Key Words: Meditation, Breathing technique, Cognitive reserve, Neurophysiology, Stress, Human performance, Emotional regulation

Core tip: Breath-based meditation has potential benefits for patients with chronic diseases and mental health disorders to otherwise healthy individuals interested in optimizing their physical and cognitive performance.


Stress can be associated with many physiological changes resulting in significant decrements in human performance. Recent innovations in medicine and wellness are currently rediscovering and validating numerous health practices such as yoga, meditation and breathing techniques from traditional cultures. While most often associated with Eastern cultures and traditions, the term “meditation” denotes emotional and reflective practices from cultural frameworks including Christianity, Judaism and Islam. More recently, breath-based meditation techniques that are a major component of routine Eastern practices, have been so called “Westernized” and are routinely suggested for better health and well-being[1]. Furthermore, a growing number of Westerners are adopting Eastern spiritual practices and mind-body therapeutic interventions such as yogic breathing[2].

Breath-based meditation techniques generally utilize rhythmic breathing to guide practitioners to enter into a deeply meditative, relaxed mental state. We postulate that yogic breathing should not only be considered as a solution for health, but as a natural, technological solution for optimizing human performance. Human performance is generally categorized into cognitive function (i.e., mind, brain) and physical performance (i.e., cardiorespiratory, muscle metabolism) (Figure 1). Specifically, performance can be defined as activities and outcomes related to measurable goals and objectives that are expressed in absolute or relative terms.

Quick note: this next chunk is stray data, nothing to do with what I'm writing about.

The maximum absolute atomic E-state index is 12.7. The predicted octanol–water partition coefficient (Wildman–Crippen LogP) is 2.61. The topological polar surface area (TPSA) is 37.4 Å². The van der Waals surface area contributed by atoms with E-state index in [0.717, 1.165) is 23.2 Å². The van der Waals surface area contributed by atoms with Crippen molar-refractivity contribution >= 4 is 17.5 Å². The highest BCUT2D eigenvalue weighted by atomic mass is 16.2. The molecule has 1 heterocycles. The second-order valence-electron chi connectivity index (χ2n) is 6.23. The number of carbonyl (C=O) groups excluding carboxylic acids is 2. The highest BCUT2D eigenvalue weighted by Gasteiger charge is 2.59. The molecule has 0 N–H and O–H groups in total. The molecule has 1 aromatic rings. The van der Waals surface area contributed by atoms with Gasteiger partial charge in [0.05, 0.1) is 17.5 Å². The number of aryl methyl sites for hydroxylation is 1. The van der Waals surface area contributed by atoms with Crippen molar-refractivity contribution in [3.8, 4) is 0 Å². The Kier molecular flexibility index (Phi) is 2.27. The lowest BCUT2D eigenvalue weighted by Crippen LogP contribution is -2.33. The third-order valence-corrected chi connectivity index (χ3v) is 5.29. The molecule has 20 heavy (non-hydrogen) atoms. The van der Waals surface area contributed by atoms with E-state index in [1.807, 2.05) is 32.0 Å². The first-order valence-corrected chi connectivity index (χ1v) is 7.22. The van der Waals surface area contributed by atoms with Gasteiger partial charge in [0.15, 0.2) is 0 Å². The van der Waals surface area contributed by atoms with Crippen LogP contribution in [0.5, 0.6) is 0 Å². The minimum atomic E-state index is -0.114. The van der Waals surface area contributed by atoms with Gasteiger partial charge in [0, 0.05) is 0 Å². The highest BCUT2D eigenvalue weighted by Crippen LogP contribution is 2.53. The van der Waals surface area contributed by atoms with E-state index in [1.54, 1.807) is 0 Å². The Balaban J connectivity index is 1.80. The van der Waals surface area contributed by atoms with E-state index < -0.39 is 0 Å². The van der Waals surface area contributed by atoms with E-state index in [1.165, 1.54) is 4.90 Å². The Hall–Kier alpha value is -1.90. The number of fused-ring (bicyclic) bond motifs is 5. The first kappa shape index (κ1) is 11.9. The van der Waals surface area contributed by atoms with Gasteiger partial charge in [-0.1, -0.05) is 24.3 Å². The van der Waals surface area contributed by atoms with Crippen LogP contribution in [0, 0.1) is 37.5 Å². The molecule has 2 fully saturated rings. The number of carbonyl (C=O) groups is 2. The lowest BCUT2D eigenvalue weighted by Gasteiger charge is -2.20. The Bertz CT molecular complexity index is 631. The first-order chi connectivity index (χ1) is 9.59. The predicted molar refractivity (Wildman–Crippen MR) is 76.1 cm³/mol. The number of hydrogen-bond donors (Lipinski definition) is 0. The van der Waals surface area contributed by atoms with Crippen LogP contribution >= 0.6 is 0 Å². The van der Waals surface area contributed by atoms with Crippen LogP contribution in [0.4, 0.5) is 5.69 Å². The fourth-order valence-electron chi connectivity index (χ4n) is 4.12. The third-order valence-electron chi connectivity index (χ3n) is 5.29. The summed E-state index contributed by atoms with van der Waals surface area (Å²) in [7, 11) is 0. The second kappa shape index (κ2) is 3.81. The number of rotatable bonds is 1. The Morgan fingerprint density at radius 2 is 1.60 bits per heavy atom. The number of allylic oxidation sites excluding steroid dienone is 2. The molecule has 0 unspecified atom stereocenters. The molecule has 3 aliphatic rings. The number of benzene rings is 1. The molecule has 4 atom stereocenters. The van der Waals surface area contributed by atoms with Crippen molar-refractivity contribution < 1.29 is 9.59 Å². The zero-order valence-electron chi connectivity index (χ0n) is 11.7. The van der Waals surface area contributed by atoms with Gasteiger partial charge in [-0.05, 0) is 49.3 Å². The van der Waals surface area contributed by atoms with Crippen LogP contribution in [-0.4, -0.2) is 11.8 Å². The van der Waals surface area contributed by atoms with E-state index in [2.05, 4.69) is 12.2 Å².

Figure 1
Figure 1 Proposed model of the relationship between yogic breathing meditation and human performance.

As previously described, the concept of so-called “physiological reserve” is described as the compensatory mechanisms available to sustain physiological function before the clinical expression of a disease or disorder[3]. For example, we recently demonstrated that optimizing the respiratory pump (rhythmic breathing) contributed to increasing tolerance to decreases in central blood volume by extending the body’s compensatory reserve mechanisms[3]. Recently in a randomized control trial, breath-based meditation (i.e., Sudarshan Kriya) significantly reduced post-traumatic stress disorder (PTSD) symptoms, hyperarousal, re-experiencing symptoms, anxiety, and respiration rate in United States military combat veterans[4], suggesting that rhythmic breathing has the potential to restore cognitive functional reserve mechanisms. Reductions in PTSD symptoms and hyperarousal have been shown to have a positive impact on quality of life, which also may be an important component of optimized human performance. We hypothesize that yogic breathing plays a significant role in restoring the compensatory mechanisms, as it relates to mitigating PTSD and associated life stressors.

The purpose of this editorial is to introduce the notion that breath-based meditation (i.e., pranayama, Sudarshan Kriya, alternate nostril, Ujjayi) may play a significant role in preserving and “restoring” both physiological and cognitive functional reserve. We discuss the proposed underlying mechanisms of yogic breathing in optimizing human performance and well-being.